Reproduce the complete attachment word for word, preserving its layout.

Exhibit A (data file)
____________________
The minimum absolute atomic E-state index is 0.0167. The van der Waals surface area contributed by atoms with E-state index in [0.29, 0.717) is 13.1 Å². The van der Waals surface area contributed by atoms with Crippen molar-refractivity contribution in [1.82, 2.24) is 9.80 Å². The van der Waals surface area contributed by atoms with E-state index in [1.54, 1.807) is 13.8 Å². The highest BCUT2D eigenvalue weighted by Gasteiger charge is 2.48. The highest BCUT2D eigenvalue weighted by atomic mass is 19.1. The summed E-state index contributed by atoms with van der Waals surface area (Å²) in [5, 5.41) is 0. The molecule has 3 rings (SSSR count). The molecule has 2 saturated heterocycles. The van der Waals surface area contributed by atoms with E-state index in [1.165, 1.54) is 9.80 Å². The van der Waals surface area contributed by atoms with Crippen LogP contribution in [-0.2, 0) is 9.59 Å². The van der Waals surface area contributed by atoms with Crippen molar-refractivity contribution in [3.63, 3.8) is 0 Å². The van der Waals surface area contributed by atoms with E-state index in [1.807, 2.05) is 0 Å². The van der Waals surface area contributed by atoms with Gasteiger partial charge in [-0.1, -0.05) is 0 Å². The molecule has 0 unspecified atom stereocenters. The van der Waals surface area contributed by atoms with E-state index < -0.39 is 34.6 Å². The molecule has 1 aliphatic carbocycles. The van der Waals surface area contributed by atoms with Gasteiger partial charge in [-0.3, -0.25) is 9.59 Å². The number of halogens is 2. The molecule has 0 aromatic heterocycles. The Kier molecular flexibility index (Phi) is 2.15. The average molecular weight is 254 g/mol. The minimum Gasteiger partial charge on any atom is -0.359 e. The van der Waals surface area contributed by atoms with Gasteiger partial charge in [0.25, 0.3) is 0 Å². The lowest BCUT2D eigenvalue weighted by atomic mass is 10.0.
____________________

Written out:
The minimum absolute atomic E-state index is 0.0167. The van der Waals surface area contributed by atoms with E-state index in [0.29, 0.717) is 13.1 Å². The van der Waals surface area contributed by atoms with Crippen molar-refractivity contribution in [1.82, 2.24) is 9.80 Å². The van der Waals surface area contributed by atoms with E-state index in [1.54, 1.807) is 13.8 Å². The highest BCUT2D eigenvalue weighted by Gasteiger charge is 2.48. The highest BCUT2D eigenvalue weighted by atomic mass is 19.1. The summed E-state index contributed by atoms with van der Waals surface area (Å²) in [5, 5.41) is 0. The molecule has 3 rings (SSSR count). The molecule has 2 saturated heterocycles. The van der Waals surface area contributed by atoms with E-state index in [1.165, 1.54) is 9.80 Å². The van der Waals surface area contributed by atoms with Crippen LogP contribution in [-0.2, 0) is 9.59 Å². The van der Waals surface area contributed by atoms with Crippen molar-refractivity contribution in [3.63, 3.8) is 0 Å². The van der Waals surface area contributed by atoms with E-state index in [1.807, 2.05) is 0 Å². The van der Waals surface area contributed by atoms with Gasteiger partial charge in [-0.1, -0.05) is 0 Å². The molecule has 0 unspecified atom stereocenters. The van der Waals surface area contributed by atoms with E-state index < -0.39 is 34.6 Å². The molecule has 1 aliphatic carbocycles. The van der Waals surface area contributed by atoms with Gasteiger partial charge in [-0.3, -0.25) is 9.59 Å². The number of halogens is 2. The molecule has 0 aromatic heterocycles. The Kier molecular flexibility index (Phi) is 2.15. The average molecular weight is 254 g/mol. The minimum Gasteiger partial charge on any atom is -0.359 e. The van der Waals surface area contributed by atoms with Gasteiger partial charge in [0.25, 0.3) is 0 Å². The lowest BCUT2D eigenvalue weighted by atomic mass is 10.0.